Ann is one of the first to recognize and then believe in the scientists, Robert Oppenheimer, Leo Szilard, and Enrico Fermi. Ben is less convinced but goes along with Ann as she gives the scientists a place to stay. She, as are most others, is most taken with Oppenheimer. A cult of personality forms around the scientists even as they try to get the government to acknowledge their existence and listen to their message of nuclear nonproliferation. Millet makes occasional swipes toward explaining the scientists’ reappearance, but for the most part they are taken as an unexplained natural phenomena which people interpret to fit their preconceived beliefs.

Oh Pure and Radiant Heart is a dark, brilliant novel by an author not afraid to look into our hearts and see our best and the worst. If the end is inevitable and unsurprising it is also commentary on our times that make it so.



Sun 12 Feb 2006 - Filed under: Not a Journal., | Leave a Comment| Posted by: Gavin

Lydia Millet’s Pure & Radiant HeartOh Pure and Radiant Heart is an incredible, immersive experience. It is at once hopeful and also a dark, depressing journal of our national and and international potentially-fatal nuclear fascination.

Millet imagines the consequences and fallout of the sudden appearance of three nuclear scientists from the 1940s in 2004. Most of the novel is told through the eyes of Ann and Ben, a quiet and content couple from New Mexico. They have found places in the world, a library, gardens, to work and to love.

Ann is one of the first to recognize and then believe in the scientists, Robert Oppenheimer, Leo Szilard, and Enrico Fermi. Ben is less convinced but goes along with Ann as she gives the scientists a place to stay. She, as are most others, is most taken with Oppenheimer. A cult of personality forms around the scientists even as they try to get the government to acknowledge their existence and listen to their message of nuclear nonproliferation. Millet makes occasional swipes toward explaining the scientists’ reappearance, but for the most part they are taken as an unexplained natural phenomena which people interpret to fit their preconceived beliefs.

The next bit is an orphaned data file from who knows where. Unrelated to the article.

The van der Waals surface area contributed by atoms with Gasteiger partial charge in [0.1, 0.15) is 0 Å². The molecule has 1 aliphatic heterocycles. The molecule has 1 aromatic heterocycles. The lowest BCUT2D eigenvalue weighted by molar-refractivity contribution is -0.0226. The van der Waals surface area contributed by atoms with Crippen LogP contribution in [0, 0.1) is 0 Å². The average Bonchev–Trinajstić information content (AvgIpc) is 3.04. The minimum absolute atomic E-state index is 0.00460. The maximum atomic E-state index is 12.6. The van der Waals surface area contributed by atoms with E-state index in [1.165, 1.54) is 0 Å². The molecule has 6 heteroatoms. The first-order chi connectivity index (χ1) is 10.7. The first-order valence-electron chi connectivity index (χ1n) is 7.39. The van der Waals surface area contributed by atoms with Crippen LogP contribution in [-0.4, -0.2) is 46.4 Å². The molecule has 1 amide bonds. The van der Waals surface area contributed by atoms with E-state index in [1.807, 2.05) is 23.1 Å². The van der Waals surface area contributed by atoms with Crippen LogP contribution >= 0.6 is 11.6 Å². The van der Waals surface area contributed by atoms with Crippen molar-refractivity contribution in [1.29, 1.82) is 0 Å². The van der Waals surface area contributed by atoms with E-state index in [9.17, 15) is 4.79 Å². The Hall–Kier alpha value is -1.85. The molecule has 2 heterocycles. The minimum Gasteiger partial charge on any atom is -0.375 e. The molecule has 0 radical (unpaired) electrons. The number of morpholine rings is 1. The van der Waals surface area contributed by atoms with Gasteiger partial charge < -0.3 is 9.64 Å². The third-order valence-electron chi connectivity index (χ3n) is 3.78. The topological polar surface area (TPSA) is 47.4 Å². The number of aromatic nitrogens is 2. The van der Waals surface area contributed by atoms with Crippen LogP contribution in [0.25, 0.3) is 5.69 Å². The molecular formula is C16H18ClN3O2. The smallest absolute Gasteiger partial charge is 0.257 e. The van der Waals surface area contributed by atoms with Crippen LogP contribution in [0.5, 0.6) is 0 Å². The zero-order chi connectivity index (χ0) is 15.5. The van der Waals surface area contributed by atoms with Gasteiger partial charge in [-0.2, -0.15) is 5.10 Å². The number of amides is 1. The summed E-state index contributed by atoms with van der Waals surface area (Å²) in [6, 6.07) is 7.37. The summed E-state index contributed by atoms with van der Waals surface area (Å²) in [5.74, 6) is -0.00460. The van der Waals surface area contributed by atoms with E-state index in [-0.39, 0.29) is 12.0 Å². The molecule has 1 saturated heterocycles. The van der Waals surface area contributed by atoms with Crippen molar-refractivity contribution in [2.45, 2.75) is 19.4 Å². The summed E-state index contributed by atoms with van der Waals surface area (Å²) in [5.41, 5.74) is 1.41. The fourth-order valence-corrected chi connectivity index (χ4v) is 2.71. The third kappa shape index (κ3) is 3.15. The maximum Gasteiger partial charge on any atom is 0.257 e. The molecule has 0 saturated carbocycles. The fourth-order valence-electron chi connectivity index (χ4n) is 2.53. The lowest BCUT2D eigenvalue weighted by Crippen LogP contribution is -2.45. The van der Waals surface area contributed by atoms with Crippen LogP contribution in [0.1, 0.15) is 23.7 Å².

Oh Pure and Radiant Heart is a dark, brilliant novel by an author not afraid to look into our hearts and see our best and the worst. If the end is inevitable and unsurprising it is also commentary on our times that make it so.



Writer Rowe

Wed 8 Feb 2006 - Filed under: Not a Journal., | Leave a Comment| Posted by: Gavin

Apex Digest just posted their Feb. ish and the writer of the month is Christopher Rowe. Read an interview, a new short, “Queen of the Moon,” and, from Bittersweet Creek,Men of Renown.” Chunk of interview:

Apex: You publish a critically acclaimed small press magazine titled Say…. What are your thoughts about the supposed impending doom of the small press, and literary digests/zines in general?

C.Rowe: I hadn’t heard about the impending doom of the small press, just plenty of talk about the impending doom of the, well, I guess you’d call it the medium press now. Asimov’s, Analog, those guys if we’re talking about genre fiction magazines. And sure, those magazines are going to have to do something pretty drastic pretty quickly (luckily, I’m not in a position where I’m required to identify the something) to survive while looking anything like what they do now. As for the small press and literary magazines in general, pshaw. “This is the golden age of the small press.” Jim Minz, big deal New York editor, said that and he only lies about half the time.